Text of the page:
Authors: Zhuang, Weijian and Chen, Hua and Yang, Meng and Wang, Jianping and Pandey, Manish K and Zhang, Chong and Chang, Wen-Chi and Zhang, Liangsheng and Zhang, Xingtan and Tang, Ronghua and Garg, Vanika and Wang, Xingjun and Tang, Haibao and Chow, Chi-Nga and Wang, Jinpeng and Deng, Ye and Wang, Depeng and Khan, Aamir W and Yang, Qiang and Cai, Tiecheng and Bajaj, Prasad and Wu, Kangcheng and Guo, Baozhu and Zhang, Xinyou and Li, Jingjing and Liang, Fan and Hu, Jiang and Liao, Boshou and Liu, Shengyi and Chitikineni, Annapurna and Yan, Hansong and Zheng, Yixiong and Shan, Shihua and Liu, Qinzheng and Xie, Dongyang and Wang, Zhenyi and Khan, Shahid Ali and Ali, Niaz and Zhao, Chuanzhi and Li, Xinguo and Luo, Ziliang and Zhang, Shubiao and Zhuang, Ruirong and Peng, Ze and Wang, Shuaiyin and Mamadou, Gandeka and Zhuang, Yuhui and Zhao, Zifan and Yu, Weichang and Xiong, Faqian and Quan, Weipeng and Yuan, Mei and Li, Yu and Zou, Huasong and Xia, Han and Zha, Li and Fan, Junpeng and Yu, Jigao and Xie, Wenping and Yuan, Jiaqing and Chen, Kun and Zhao, Shanshan and Chu, Wenting and Chen, Yuting and Sun, Pengchuan and Meng, Fanbo and Zhuo, Tao and Zhao, Yuhao and Li, Chunjuan and He, Guohao and Zhao, Yongli and Wang, Congcong and Kavikishor, Polavarapu Bilhan and Pan, Rong-Long and Paterson, Andrew H and Wang, Xiyin and Ming, Ray and Varshney, Rajeev K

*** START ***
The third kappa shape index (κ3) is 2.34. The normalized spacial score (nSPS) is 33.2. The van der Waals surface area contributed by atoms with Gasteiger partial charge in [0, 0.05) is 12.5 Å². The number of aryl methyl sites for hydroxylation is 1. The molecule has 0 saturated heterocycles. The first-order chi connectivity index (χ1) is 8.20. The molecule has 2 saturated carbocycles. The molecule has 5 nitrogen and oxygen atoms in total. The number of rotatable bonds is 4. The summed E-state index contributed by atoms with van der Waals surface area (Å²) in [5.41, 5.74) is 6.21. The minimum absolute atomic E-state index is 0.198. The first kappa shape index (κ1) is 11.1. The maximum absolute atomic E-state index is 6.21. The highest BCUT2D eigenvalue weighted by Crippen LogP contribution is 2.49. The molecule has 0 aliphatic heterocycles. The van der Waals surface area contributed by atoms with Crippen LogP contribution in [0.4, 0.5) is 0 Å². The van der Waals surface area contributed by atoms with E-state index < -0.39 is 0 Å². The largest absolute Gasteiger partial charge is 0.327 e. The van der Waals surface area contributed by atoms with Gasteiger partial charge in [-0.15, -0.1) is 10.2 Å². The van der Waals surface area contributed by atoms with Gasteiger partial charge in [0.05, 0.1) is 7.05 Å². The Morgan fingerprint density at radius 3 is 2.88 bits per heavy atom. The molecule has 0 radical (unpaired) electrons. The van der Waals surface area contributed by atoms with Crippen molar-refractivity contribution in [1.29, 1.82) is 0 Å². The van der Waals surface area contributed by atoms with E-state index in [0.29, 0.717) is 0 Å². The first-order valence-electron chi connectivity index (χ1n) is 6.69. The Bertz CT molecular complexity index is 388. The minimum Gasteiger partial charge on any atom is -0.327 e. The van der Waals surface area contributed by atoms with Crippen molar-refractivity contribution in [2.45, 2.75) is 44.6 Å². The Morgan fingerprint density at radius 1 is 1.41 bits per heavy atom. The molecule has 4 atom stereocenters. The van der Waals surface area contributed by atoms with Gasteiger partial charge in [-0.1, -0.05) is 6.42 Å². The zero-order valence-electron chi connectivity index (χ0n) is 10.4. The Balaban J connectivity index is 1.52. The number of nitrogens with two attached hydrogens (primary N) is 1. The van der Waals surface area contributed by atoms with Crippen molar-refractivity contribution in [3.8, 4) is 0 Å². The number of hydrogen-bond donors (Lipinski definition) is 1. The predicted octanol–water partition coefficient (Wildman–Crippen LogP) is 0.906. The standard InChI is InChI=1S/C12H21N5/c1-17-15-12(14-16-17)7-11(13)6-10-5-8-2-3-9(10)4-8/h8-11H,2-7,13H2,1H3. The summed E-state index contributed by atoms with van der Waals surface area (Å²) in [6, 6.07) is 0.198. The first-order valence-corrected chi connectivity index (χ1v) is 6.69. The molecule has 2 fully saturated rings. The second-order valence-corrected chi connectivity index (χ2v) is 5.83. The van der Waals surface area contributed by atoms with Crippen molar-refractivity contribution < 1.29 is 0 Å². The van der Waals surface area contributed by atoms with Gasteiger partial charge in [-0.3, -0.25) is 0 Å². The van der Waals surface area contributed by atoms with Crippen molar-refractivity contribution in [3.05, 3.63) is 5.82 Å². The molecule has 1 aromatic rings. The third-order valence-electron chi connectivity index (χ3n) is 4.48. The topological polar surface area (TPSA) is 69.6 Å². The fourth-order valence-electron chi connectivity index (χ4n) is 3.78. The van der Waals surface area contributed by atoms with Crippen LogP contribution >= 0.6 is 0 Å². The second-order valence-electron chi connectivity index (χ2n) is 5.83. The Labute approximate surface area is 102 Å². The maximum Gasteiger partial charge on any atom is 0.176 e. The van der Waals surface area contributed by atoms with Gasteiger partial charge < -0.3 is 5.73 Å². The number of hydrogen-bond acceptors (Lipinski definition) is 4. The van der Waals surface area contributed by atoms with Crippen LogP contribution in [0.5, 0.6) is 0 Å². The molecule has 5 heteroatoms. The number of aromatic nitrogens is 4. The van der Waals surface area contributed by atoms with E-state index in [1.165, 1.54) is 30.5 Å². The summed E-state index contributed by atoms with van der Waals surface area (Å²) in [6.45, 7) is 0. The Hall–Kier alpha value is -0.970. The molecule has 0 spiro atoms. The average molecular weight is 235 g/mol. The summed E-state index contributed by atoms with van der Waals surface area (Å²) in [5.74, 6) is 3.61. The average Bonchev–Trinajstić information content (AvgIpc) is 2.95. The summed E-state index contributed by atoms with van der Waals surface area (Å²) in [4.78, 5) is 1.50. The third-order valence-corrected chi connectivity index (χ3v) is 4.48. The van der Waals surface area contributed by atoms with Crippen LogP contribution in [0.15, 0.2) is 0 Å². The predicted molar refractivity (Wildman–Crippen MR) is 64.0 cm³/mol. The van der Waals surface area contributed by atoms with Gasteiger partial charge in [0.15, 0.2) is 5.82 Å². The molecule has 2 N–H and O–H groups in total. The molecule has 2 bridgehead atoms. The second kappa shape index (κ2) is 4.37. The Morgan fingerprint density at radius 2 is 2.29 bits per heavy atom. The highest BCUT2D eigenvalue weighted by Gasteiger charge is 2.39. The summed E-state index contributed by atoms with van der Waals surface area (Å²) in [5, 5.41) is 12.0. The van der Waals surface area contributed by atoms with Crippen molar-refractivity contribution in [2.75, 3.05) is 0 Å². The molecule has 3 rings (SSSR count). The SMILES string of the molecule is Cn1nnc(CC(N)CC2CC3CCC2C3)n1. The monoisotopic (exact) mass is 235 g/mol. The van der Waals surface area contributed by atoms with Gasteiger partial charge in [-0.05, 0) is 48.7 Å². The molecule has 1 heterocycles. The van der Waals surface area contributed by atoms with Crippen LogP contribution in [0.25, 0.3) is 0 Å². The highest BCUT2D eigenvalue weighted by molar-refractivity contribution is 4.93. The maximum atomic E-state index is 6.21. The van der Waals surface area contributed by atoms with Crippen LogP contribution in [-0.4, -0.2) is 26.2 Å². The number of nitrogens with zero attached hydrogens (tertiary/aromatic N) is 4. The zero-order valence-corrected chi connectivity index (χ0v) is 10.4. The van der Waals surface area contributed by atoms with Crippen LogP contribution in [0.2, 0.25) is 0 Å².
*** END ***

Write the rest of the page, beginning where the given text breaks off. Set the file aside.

High oil and protein content make tetraploid peanut a leading oil and food legume. Here we report a high-quality peanut genome sequence, comprising 2.54?Gb with 20 pseudomolecules and 83,709 protein-coding gene models. We characterize gene functional groups implicated in seed size evolution, seed oil content, disease resistance and symbiotic nitrogen fixation. The peanut B subgenome has more genes and general expression dominance, temporally associated with long-terminal-repeat expansion in the A subgenome that also raises questions about the A-genome progenitor. The polyploid genome provided insights into the evolution of Arachis hypogaea and other legume chromosomes. Resequencing of 52 accessions suggests that independent domestications formed peanut ecotypes. Whereas 0.42-0.47 million years ago (Ma) polyploidy constrained genetic variation, the peanut genome sequence aids mapping and candidate-gene discovery for traits such as seed size and color, foliar disease resistance and others, also providing a cornerstone for functional genomics and peanut improvement.
Journal: Nature genetics